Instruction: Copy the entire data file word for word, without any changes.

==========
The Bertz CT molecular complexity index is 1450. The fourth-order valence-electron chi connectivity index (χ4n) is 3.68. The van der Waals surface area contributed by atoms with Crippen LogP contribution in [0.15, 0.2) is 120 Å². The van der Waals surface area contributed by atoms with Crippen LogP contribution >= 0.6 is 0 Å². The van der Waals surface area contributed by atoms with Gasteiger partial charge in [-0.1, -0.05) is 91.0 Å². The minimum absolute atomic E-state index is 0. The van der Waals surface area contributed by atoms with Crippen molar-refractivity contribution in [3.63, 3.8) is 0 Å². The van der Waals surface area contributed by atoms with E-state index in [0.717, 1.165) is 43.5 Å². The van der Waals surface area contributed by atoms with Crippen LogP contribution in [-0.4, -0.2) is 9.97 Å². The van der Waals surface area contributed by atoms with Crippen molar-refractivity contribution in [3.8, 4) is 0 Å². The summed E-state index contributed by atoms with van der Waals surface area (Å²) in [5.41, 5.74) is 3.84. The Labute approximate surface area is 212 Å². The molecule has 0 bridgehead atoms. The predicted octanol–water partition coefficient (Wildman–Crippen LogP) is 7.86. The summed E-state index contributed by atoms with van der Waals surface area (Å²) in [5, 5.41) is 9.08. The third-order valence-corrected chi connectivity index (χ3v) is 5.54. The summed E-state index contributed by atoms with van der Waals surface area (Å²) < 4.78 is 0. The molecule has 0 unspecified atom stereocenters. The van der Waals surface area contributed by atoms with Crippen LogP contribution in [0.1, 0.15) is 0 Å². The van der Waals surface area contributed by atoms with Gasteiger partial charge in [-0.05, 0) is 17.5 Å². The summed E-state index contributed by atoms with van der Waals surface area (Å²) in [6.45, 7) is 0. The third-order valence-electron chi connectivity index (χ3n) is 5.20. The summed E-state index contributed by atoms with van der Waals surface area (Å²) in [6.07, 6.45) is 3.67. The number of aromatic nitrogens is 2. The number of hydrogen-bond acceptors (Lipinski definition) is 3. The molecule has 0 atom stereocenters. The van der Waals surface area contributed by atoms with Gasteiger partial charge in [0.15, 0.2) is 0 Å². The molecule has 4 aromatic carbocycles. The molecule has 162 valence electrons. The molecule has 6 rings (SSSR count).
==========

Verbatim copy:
The Bertz CT molecular complexity index is 1450. The fourth-order valence-electron chi connectivity index (χ4n) is 3.68. The van der Waals surface area contributed by atoms with Crippen LogP contribution in [0.15, 0.2) is 120 Å². The van der Waals surface area contributed by atoms with Crippen LogP contribution >= 0.6 is 0 Å². The van der Waals surface area contributed by atoms with Gasteiger partial charge in [-0.1, -0.05) is 91.0 Å². The minimum absolute atomic E-state index is 0. The van der Waals surface area contributed by atoms with Crippen molar-refractivity contribution in [3.63, 3.8) is 0 Å². The van der Waals surface area contributed by atoms with E-state index in [0.717, 1.165) is 43.5 Å². The van der Waals surface area contributed by atoms with Crippen LogP contribution in [-0.4, -0.2) is 9.97 Å². The van der Waals surface area contributed by atoms with Crippen molar-refractivity contribution in [3.8, 4) is 0 Å². The summed E-state index contributed by atoms with van der Waals surface area (Å²) in [5.41, 5.74) is 3.84. The Labute approximate surface area is 212 Å². The molecule has 0 bridgehead atoms. The predicted octanol–water partition coefficient (Wildman–Crippen LogP) is 7.86. The summed E-state index contributed by atoms with van der Waals surface area (Å²) in [5, 5.41) is 9.08. The third-order valence-corrected chi connectivity index (χ3v) is 5.54. The summed E-state index contributed by atoms with van der Waals surface area (Å²) < 4.78 is 0. The molecule has 0 unspecified atom stereocenters. The van der Waals surface area contributed by atoms with Crippen LogP contribution in [0.1, 0.15) is 0 Å². The van der Waals surface area contributed by atoms with Gasteiger partial charge in [-0.05, 0) is 17.5 Å². The summed E-state index contributed by atoms with van der Waals surface area (Å²) in [6.45, 7) is 0. The third-order valence-electron chi connectivity index (χ3n) is 5.20. The summed E-state index contributed by atoms with van der Waals surface area (Å²) in [6.07, 6.45) is 3.67. The number of aromatic nitrogens is 2. The number of hydrogen-bond acceptors (Lipinski definition) is 3. The molecule has 0 atom stereocenters. The van der Waals surface area contributed by atoms with Gasteiger partial charge in [0.15, 0.2) is 0 Å². The molecule has 4 aromatic carbocycles. The molecule has 162 valence electrons. The molecule has 6 rings (SSSR count).